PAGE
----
Darren Phua to Plead Guilty, Paul Phua Plans for Solo Trial
The number of defendants awaiting trial in the illicit sports betting case centered on a group of wealthy Asian gamblers and junket operators has shrunk to one following the announcement of a plea deal between US federal prosecutors and “Darren” Wei Kit Phua, one of two remaining defendants in the case.
Phua, now 23, is the son of the final defendant in the case, “Paul” Wei Seng Phua, who US authorities allege was the real head of a major boiler-room online sports betting operation being run out of private villas last summer at Caesars Palace in Las Vegas. The senior Phua, one of the Asian gambling world’s most prominent junketeers, continues on course to a scheduled trial date in late April, barring a separate plea deal in the coming weeks.
Local Las Vegas news outlets reported on Friday that Darren Phua had agreed to plead guilty to a single misdemeanor charge connected to the transmission of illegal gambling information. The official plea agreement had yet to filed in electronic dockets as of Monday morning. However, according to a Bloomberg Business report, the junior Phua has agreed to a forfeiture of $125,000 and an additional fine of $100,000 to resolve the case.
According to a story published in the Las Vegas Journal-Review on Friday, Darren Phua cited homesickness for his native Malaysia as a factor in his willingness to settle the case. Prosecutors’ hopes for a victory on the original, more severe charges against Darren Phua took a hit last month when US Magistrate Judge Peggy Leen ruled that some of the evidence against both son Darren and father Paul was illegally obtained by prosecutors, and would not be allowed in the case.
Nonetheless, the junior Phua chose to the financial settlement to resolve the legal charges. Phua was “ready to go home,” his attorney, Richard Schonfeld, said in a brief statement.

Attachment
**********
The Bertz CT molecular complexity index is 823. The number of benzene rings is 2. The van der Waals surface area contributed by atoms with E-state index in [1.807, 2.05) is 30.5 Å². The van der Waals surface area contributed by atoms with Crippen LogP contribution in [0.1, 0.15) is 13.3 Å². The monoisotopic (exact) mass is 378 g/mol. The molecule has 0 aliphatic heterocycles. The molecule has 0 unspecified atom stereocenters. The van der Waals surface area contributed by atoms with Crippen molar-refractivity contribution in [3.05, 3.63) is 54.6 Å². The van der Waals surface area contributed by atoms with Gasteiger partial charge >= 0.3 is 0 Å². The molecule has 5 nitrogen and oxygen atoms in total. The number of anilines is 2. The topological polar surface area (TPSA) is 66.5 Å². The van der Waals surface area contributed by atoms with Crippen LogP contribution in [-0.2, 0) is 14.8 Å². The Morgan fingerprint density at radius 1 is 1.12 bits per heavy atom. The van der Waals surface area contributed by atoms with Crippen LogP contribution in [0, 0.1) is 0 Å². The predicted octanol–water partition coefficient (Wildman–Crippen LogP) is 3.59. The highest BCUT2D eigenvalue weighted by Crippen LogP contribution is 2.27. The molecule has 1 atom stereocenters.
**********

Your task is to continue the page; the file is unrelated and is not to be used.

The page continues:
The cases brought by prosecutors against Darren and Paul Phua were always the most tenuous of those filed against the eight original defendants in the case, five of whom have previously pled guilty and paid hefty fines. (Charges against a sixth defendant were dismissed.) However, contrary to some erroneous poker-media reports filed over the weekend, the single remaining charge against Darren Phua — of the transmission of illegal wagering information — was supported by the limited evidence.
According to court documents originally filed in the case, messages from Darren Phua’s seized cel phone included one in which he agreed to place a significant online bet (on one of the sites alleged to be part of the boiler-room sports betting operation) on behalf of an unnamed Las Vegas resident. That represented a presumptive violation of Nevada gaming laws, and was likely the basis for the single remaining count in the case, for which the junior Phua agreed to plead guilty.
The case against alleged kingping Paul Phua, Darren’s father, continues a troubled path through a battleground of defense and prosecution motions and objections over the admission and exclusion of various forms of evidence and background information. Prosecutors admittedly have little direct proof in the case against the senior Phua, who occupied (along with his son) one of the three private Caesars Palace guest villas targeted in a July 2014 raid.
However, the villa occupied by the Phuas subsequently was shown to not be part of the boiler-room operation. Nonetheless, Paul Phua remains a high-profile target of the US prosecution, with hefty financial motivations remaining in place for either a guilty verdict or plea deal. The senior Phua’s private jet, variously valued in news reports at between $26 and $48 million, remains under US seizure order and is subject to forfeiture if the US prevails in its case.